February 2008 Review: When Tottenham beat Chelsea and Manchester United burst Arsenal’s bubble

February marked the beginning of several storylines for 2008 as well as the beginning of the end of for a few teams and managers. In purely footballing terms though, Egypt stole the headlines with a memorable triumph at the 2008 African Cup of Nations on the back of a string of impressive performances throughout the tournament.

We were introduced to the idea of Premier League clubs playing competitive league matches abroad, dubbed as the ‘Game 39 proposal‘ and roundly criticised by everyone from the average fans to Sepp Blatter, who famously threatened England’s 2018 World Cup bid if the FA allowed the Premier League to push ahead with this proposal.

The ‘leaked’ proposal had its merits and problems but would over the course of the year have the effect the Premier League intended all along – get the public criticism out of the way before anything formal had been proposed or committed to. Later in 2008 we’d see heads of various footballing associations around the world (moved no doubt by the Premier League’s burgeoning wealth and the global economic crisis) become more amenable to the Premier League hosting matches in their region / country.

Soccerlens also held their first football awards, picking the best bloggers and blogs of 2007 out of 14 different categories.

In Europe we saw the beginning of the end of Mancini’s reign at Inter with Rafa’s Liverpool beating the Italian champions with a strong mixture of tactics and aggression plus a healthy dose of play-acting. The same approach (minus the play-acting) would see Liverpool beat Chelsea and Manchester United in first half of the 08/09 season, but from this day Inter were looking for a new manager and Mourinho, the most famous unemployed manager at the time, was already being linked with the club.

We head to London for the two biggest on-the-pitch stories of February.

Tottenham, having overpowered Arsenal in the semifinals, came back from a goal down to beat Chelsea in the Carling Cup final. It was great drama and perhaps the best day Ramos would ever have at White Hart Lane (and in fairness, Tottenham’s best moment of 2008). Chelsea were stunned, Grant was blamed for his players’ shortcomings and Ramos was hailed as a hero.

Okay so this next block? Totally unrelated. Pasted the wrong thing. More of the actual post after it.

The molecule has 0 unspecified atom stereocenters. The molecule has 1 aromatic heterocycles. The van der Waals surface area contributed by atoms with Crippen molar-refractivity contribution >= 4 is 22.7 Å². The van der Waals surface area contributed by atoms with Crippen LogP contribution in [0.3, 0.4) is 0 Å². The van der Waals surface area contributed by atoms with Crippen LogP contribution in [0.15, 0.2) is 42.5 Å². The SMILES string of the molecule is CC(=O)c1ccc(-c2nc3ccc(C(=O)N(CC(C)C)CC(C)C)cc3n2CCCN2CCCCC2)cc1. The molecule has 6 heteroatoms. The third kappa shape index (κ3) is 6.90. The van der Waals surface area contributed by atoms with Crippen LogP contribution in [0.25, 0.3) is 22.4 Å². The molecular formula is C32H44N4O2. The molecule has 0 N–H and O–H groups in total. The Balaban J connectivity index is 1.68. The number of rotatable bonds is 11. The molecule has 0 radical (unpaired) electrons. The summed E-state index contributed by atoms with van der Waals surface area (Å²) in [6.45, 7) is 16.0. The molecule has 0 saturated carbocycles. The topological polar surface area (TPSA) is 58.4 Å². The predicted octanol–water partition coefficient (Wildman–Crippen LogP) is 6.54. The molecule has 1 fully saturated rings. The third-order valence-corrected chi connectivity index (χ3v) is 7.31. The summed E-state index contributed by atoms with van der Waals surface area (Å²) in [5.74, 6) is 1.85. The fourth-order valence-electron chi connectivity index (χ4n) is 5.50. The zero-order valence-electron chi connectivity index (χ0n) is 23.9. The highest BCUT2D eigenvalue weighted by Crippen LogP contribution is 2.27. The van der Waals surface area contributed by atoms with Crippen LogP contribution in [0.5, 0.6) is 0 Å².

But perhaps the most significant story of this season has been Arsenal’s decline in 2008 after their metoric rise in the second half of 2007. Fans and media alike were quick to blame the ‘Eduardo’ incident and the game with Birmingham as a whole as the catalyst for their collapse, but the seeds of self-doubt had already been placed in the minds of proud Gunners thanks to a 4-0 FA Cup thrashing at the hands of Manchester United (who had lost to Manchester City in the previous game).

Coming so soon after Arsenal’s 5-1 reverse in the Carling Cup (although this FA Cup team had more first-teamers in the mix), Arsenal well deflated and so comprehensively beaten that post-match comments from the Arsenal camp were all complaints about how Nani had taunted them with his ball skills.

Arsenal wouldn’t recover – they were unlucky against Birmingham in the league and although they would end the season just a few points behind the leaders (and beating Milan in Italy along the way), the spell was broken and Arsenal had blown their best chance for a league title in several years.

Also Read:

The Great Premier League Takeover
Football Terraces: why English football should bring them back
Professional Footballers’ Association – How The PFA Helps Players

Back to Soccerlens’ 2008 Review.

March 2008 Review: When England dominated Europe and Mascherano threw a fit
January 2008 Review: When Keegan led Newcastle and Tottenham beat Arsenal